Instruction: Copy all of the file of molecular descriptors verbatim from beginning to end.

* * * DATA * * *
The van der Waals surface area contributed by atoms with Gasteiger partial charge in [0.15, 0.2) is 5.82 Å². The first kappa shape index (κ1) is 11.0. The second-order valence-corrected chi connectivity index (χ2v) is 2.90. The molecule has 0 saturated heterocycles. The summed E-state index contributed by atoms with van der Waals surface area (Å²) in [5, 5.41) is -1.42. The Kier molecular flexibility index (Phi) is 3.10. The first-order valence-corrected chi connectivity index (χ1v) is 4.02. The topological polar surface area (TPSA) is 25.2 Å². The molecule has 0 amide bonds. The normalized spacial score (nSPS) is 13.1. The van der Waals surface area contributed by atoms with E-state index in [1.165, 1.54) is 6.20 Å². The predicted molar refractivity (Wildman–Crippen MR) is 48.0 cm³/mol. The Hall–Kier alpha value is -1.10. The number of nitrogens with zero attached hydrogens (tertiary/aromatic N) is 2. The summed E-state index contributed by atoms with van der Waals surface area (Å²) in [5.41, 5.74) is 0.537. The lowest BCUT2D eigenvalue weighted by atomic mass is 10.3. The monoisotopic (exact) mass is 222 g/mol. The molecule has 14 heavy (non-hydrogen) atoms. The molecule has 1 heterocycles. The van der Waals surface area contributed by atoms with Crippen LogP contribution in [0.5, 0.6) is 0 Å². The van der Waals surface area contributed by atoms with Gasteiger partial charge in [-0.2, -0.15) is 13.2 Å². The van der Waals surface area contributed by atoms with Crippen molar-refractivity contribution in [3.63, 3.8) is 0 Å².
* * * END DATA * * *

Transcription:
The van der Waals surface area contributed by atoms with Gasteiger partial charge in [0.15, 0.2) is 5.82 Å². The first kappa shape index (κ1) is 11.0. The second-order valence-corrected chi connectivity index (χ2v) is 2.90. The molecule has 0 saturated heterocycles. The summed E-state index contributed by atoms with van der Waals surface area (Å²) in [5, 5.41) is -1.42. The Kier molecular flexibility index (Phi) is 3.10. The first-order valence-corrected chi connectivity index (χ1v) is 4.02. The topological polar surface area (TPSA) is 25.2 Å². The molecule has 0 amide bonds. The normalized spacial score (nSPS) is 13.1. The van der Waals surface area contributed by atoms with E-state index in [1.165, 1.54) is 6.20 Å². The predicted molar refractivity (Wildman–Crippen MR) is 48.0 cm³/mol. The Hall–Kier alpha value is -1.10. The number of nitrogens with zero attached hydrogens (tertiary/aromatic N) is 2. The summed E-state index contributed by atoms with van der Waals surface area (Å²) in [5.41, 5.74) is 0.537. The lowest BCUT2D eigenvalue weighted by atomic mass is 10.3. The monoisotopic (exact) mass is 222 g/mol. The molecule has 14 heavy (non-hydrogen) atoms. The molecule has 1 heterocycles. The van der Waals surface area contributed by atoms with Crippen LogP contribution in [0.5, 0.6) is 0 Å². The van der Waals surface area contributed by atoms with Gasteiger partial charge in [-0.2, -0.15) is 13.2 Å². The van der Waals surface area contributed by atoms with Crippen molar-refractivity contribution in [3.63, 3.8) is 0 Å².